This question gets best answered with knowing what areas of the brain are involved in dyslexia. Those areas are:
The right side of the cerebellum
The left parietal-temporal-occipital (PTO) junction
The left prefrontal cortex
Reading is not the only issue with people with Dyslexia, but we’ll use reading for this example. When we read, we are using those areas of the brain (and a few other areas as well). While reading, the cerebellum coordinates things, the PTO decodes the words, and that information is projected forward to the prefrontal cortex for understanding and comprehension. Sometimes running a child through a reading program may not suffice. That is because we find that these people suffering from Dyslexia’s cerebellum and PTO are just not up to the task and reading alone does not fix this problem.
Think of the brain like an orchestra. In this case the cerebellum is the strings, the PTO is the brass, and the prefrontal cortex is our percussion. The strings and brass are playing a little lower and slower. The lack of coordination from the cerebellum does not allow the eyes to move how they should, and the lack of decoding does not allow for the words to be broken down for understanding while they are reading to themselves or aloud. Now, this could be different when asked to listen to a story and understand it, why? Because the patient’s auditory processing networks can be intact enough to comprehend what is being read, but when asked to use other areas of their brain that are not quite where they should be, that is where they have their challenges.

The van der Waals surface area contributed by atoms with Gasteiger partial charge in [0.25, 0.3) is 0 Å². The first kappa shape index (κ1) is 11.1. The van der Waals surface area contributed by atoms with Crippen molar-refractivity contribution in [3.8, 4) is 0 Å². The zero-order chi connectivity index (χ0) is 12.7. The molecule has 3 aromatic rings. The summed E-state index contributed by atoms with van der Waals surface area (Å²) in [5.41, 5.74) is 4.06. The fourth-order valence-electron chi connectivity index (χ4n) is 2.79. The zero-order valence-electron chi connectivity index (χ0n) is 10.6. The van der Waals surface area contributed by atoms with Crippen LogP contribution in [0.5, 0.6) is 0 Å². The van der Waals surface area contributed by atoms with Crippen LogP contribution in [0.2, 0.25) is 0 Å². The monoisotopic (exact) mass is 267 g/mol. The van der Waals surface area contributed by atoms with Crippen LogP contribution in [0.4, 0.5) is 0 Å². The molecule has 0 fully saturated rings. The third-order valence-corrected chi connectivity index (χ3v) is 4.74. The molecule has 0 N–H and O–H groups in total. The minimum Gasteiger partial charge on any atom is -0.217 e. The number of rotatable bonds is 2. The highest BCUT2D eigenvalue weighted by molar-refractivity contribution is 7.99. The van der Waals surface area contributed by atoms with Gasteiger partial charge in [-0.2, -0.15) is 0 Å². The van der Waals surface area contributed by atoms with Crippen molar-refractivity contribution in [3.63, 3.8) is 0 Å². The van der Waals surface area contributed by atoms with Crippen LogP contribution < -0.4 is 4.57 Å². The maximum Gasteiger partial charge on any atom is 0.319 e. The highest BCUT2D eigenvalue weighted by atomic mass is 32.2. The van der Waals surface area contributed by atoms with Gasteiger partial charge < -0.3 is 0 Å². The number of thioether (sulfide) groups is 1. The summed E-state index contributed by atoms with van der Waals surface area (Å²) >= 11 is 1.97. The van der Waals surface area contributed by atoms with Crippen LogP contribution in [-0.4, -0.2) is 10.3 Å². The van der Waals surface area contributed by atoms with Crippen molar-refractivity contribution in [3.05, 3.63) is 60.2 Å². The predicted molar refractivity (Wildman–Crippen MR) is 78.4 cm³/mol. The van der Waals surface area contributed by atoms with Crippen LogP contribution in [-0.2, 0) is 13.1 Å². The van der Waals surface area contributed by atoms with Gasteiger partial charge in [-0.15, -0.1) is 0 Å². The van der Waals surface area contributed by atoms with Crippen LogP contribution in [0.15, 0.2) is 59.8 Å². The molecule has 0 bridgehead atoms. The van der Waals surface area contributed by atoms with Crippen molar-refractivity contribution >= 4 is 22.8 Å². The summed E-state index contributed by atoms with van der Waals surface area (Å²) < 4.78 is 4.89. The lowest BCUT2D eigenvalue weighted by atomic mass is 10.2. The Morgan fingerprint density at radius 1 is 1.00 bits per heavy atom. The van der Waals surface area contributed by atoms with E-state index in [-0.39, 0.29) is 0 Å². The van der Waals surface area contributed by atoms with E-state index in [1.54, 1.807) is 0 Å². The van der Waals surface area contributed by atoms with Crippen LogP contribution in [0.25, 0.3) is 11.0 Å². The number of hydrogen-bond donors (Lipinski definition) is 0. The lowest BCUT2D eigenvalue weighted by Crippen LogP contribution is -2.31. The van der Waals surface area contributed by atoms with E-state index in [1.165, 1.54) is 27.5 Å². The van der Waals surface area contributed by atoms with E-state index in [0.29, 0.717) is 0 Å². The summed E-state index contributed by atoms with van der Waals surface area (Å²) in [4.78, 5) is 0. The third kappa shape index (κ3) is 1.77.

At HML we run tailored and specific sensory, motor, oculomotor (eye movement), vestibular (inner ear), exercises to strengthen our strings and brass. This gets these areas to work more efficiently and that allows the patient to read more efficiently. This is done through our functional neurological process and this means that each patient’s care plan can be just the slightest of different to meet their needs.
To learn more on dyslexia see The Dr Alex Show Podcast available everywhere, as well as our other posts on Dyslexia and other learning disorders. Learn more about the Functional Neurological process to see how we make our care plans for our patients.